Last time we talked about what steps you should be taking to close out the year with style. Expanding on the subject of comparing actual results to your budget, today we will talk about sales variances.
It is easy to compare actual sales results with what you had budgeted, the trick is to determine what caused the variance. Was it bad budget assumptions? (You always want to leave good notes with your budget as to what your assumptions were for sales and expenses). Was it a change in overall sales levels or a change in the sales mix? Sales mix means the combination of products or services you are selling. Most businesses have at least two different products or services they sell and the actual mix may be different from what you assumed when established your budget. Our first year of business saw our overall revenue exceeding our budget, but the mix was much different that we expected. We have gotten better every year at estimating our overall revenue and the mix. It is important to watch this mix as you may have different margins for different products/services. You need to understand the market potential for all your products and services and determine if your pricing and marketing is adequate.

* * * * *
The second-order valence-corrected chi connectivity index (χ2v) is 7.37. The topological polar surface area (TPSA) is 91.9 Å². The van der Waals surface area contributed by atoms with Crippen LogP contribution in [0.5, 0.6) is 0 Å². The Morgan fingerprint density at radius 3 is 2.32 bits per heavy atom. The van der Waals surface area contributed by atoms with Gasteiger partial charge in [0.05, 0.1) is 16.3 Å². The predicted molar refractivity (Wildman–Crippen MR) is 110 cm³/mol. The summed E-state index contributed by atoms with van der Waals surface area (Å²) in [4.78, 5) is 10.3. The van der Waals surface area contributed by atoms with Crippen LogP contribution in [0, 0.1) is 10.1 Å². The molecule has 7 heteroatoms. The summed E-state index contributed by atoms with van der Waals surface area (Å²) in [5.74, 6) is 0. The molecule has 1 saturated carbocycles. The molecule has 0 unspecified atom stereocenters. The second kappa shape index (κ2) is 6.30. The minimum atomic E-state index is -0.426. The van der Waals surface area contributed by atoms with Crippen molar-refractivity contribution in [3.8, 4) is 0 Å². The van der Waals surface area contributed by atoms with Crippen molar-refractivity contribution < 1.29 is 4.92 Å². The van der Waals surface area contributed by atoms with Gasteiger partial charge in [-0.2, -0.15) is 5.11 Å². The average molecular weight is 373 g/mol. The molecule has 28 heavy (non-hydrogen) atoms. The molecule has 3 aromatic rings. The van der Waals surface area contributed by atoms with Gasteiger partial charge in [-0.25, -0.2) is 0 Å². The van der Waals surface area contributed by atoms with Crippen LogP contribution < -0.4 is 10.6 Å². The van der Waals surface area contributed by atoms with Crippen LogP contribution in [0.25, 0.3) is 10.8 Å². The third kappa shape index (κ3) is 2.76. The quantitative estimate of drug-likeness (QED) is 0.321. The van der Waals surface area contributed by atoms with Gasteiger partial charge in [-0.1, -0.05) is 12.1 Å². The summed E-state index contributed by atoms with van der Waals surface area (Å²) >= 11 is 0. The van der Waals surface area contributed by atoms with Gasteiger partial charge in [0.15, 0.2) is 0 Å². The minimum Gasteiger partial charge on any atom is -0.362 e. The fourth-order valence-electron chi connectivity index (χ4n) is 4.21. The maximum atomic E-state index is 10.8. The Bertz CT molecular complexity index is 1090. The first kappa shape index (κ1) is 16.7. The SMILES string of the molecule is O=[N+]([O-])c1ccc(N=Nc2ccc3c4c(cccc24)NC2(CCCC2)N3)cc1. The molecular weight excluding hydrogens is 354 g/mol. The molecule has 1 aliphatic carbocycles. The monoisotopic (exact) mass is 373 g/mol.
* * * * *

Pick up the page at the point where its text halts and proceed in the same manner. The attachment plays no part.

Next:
Doing this analysis is what hones your understanding of your business and improves your ability to budget and to run your company. The more you understand your industry, your market and your business, the more successsful you will be.